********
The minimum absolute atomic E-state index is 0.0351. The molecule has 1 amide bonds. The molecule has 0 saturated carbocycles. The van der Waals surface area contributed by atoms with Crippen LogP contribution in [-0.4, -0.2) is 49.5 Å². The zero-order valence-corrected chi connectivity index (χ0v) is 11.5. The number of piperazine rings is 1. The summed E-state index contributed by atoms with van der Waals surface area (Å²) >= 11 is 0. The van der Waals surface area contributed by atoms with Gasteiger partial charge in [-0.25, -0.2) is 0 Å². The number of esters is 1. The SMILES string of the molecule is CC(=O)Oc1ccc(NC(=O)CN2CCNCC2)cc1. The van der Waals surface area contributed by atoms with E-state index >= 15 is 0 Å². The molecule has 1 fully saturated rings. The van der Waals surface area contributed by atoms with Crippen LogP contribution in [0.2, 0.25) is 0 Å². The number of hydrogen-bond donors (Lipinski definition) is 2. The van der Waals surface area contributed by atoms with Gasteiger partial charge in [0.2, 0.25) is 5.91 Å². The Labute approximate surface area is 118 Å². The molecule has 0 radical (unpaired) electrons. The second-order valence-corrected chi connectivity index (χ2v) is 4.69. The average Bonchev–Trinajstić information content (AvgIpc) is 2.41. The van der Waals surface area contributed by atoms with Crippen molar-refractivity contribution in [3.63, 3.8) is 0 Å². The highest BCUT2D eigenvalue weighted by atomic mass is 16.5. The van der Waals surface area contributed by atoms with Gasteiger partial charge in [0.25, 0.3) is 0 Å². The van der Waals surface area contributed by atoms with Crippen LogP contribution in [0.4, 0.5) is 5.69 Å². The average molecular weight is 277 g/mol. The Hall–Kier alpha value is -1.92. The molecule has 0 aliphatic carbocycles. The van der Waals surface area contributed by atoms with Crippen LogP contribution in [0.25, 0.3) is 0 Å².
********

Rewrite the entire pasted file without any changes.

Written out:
The minimum absolute atomic E-state index is 0.0351. The molecule has 1 amide bonds. The molecule has 0 saturated carbocycles. The van der Waals surface area contributed by atoms with Crippen LogP contribution in [-0.4, -0.2) is 49.5 Å². The zero-order valence-corrected chi connectivity index (χ0v) is 11.5. The number of piperazine rings is 1. The summed E-state index contributed by atoms with van der Waals surface area (Å²) >= 11 is 0. The van der Waals surface area contributed by atoms with Gasteiger partial charge in [-0.25, -0.2) is 0 Å². The number of esters is 1. The SMILES string of the molecule is CC(=O)Oc1ccc(NC(=O)CN2CCNCC2)cc1. The van der Waals surface area contributed by atoms with E-state index >= 15 is 0 Å². The molecule has 1 fully saturated rings. The van der Waals surface area contributed by atoms with Crippen LogP contribution in [0.2, 0.25) is 0 Å². The number of hydrogen-bond donors (Lipinski definition) is 2. The van der Waals surface area contributed by atoms with Gasteiger partial charge in [0.2, 0.25) is 5.91 Å². The Labute approximate surface area is 118 Å². The molecule has 0 radical (unpaired) electrons. The second-order valence-corrected chi connectivity index (χ2v) is 4.69. The average Bonchev–Trinajstić information content (AvgIpc) is 2.41. The van der Waals surface area contributed by atoms with Crippen molar-refractivity contribution in [3.63, 3.8) is 0 Å². The highest BCUT2D eigenvalue weighted by atomic mass is 16.5. The van der Waals surface area contributed by atoms with Gasteiger partial charge in [0.25, 0.3) is 0 Å². The van der Waals surface area contributed by atoms with Crippen LogP contribution in [0.4, 0.5) is 5.69 Å². The average molecular weight is 277 g/mol. The Hall–Kier alpha value is -1.92. The molecule has 0 aliphatic carbocycles. The van der Waals surface area contributed by atoms with Crippen LogP contribution in [0.25, 0.3) is 0 Å².